A season of egrets

I saw the first egret of the year last Friday.

Egrets are important to me – the first egret of the year marks the true beginning of spring and hints at the promise of summer. In honor of this year’s first egret, I thought I would share with you an essay I wrote several years ago:

There’s a part of the summer that feels like a special separate season – a season of egrets is how I think of it. Sometime between midsummer and late summer, I slowly realize that I’m seeing egrets almost every day – in cloverleaves, along the shore of Lake of the Isles, in the stream running through the golf course I drive by, in the pond at General Mills. Egrets everywhere, every day.

Each time I see one, I feel a tiny burst of joy. I get excited when I see herons and cranes and other wading birds, too, but it isn’t the same as when I see an egret.

The elegant lines? The dignified yet vaguely silly locomotion? The intense white plumage? Or a more immediate and direct spiritual connection? I haven’t figured it out completely, and am not sure that I want to – if you try too hard to grasp magic, can it stay magical? Or does it become mundane?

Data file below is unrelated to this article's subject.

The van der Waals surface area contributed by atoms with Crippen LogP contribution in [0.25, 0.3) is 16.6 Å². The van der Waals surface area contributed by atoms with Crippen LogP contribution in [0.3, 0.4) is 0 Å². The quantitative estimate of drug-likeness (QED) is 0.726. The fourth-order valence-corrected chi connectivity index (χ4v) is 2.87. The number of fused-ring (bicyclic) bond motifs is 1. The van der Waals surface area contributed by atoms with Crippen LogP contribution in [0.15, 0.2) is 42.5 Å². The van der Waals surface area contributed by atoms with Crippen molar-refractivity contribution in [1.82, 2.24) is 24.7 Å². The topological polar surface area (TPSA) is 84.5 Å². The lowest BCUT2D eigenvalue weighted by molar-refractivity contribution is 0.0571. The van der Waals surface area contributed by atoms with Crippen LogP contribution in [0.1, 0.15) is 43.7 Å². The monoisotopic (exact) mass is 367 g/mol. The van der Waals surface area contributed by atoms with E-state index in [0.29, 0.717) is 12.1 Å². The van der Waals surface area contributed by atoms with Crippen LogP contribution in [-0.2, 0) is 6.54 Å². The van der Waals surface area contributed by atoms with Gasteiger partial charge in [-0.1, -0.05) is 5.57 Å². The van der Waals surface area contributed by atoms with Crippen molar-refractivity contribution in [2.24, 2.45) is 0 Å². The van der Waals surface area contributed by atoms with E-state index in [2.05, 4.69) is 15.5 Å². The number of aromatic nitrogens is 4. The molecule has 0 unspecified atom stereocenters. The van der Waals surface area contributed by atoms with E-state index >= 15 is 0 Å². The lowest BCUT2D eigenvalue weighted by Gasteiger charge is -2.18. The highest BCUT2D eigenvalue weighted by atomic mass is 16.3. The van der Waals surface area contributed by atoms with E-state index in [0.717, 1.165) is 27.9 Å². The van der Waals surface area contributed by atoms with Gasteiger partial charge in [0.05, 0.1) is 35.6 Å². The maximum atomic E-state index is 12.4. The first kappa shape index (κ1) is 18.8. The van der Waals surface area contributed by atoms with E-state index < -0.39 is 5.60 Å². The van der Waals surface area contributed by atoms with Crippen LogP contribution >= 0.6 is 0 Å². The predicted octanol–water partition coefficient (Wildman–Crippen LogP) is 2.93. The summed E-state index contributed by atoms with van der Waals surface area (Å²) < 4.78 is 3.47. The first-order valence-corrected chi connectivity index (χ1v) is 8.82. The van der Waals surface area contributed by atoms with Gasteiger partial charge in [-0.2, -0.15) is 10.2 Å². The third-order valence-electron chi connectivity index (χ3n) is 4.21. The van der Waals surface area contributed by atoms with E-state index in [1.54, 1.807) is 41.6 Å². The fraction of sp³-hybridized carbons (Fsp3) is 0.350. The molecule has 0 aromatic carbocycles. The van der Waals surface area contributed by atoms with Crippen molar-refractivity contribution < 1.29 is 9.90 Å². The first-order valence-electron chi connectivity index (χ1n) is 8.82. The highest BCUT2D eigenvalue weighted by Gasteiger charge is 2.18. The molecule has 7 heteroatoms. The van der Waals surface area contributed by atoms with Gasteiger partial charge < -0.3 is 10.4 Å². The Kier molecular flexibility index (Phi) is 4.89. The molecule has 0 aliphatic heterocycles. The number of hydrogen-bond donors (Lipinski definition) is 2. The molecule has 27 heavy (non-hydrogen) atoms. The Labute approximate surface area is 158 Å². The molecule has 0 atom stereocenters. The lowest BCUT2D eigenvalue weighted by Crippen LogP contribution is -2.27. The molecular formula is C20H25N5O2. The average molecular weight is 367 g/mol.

My first season of egrets occurred in 1992, when I was working as a recreation survey assistant for Hennepin Parks. I was driving to Elm Creek and across from the park entrance in a shallow lake bisected by many powerlines, I saw hundreds of egrets – more egrets than I had seen before or have seen since. What is the group noun for egrets? Surely not a leap or a gaggle, but maybe an exclamation, or an exultation (like larks), or an entirety, or an enigma, or an elucidation… Whatever it is, seeing those egrets stunned me, left me mute, still, changed.

That day I saw the embodiment of joy, comparable only to the miracle of a monarch migration. I regretted that I did not have a camera, and have carried one ceaselessly since, just in case… but surely a photograph couldn’t have done justice to the event… and the image remains with me, vivid, intense, and immediate all these years later. My photograph is my memory, the capacity for joy that I gained at that moment and have been working toward embodying ever since.

And each summer, during the season of egrets, my capacity for joy and stillness are renewed, reborn, revitalized, refreshed, carrying me through the year until the next such season arrives.

– Chris, 8/17/2000

Some egrets in the New Orleans zoo, from January 2001…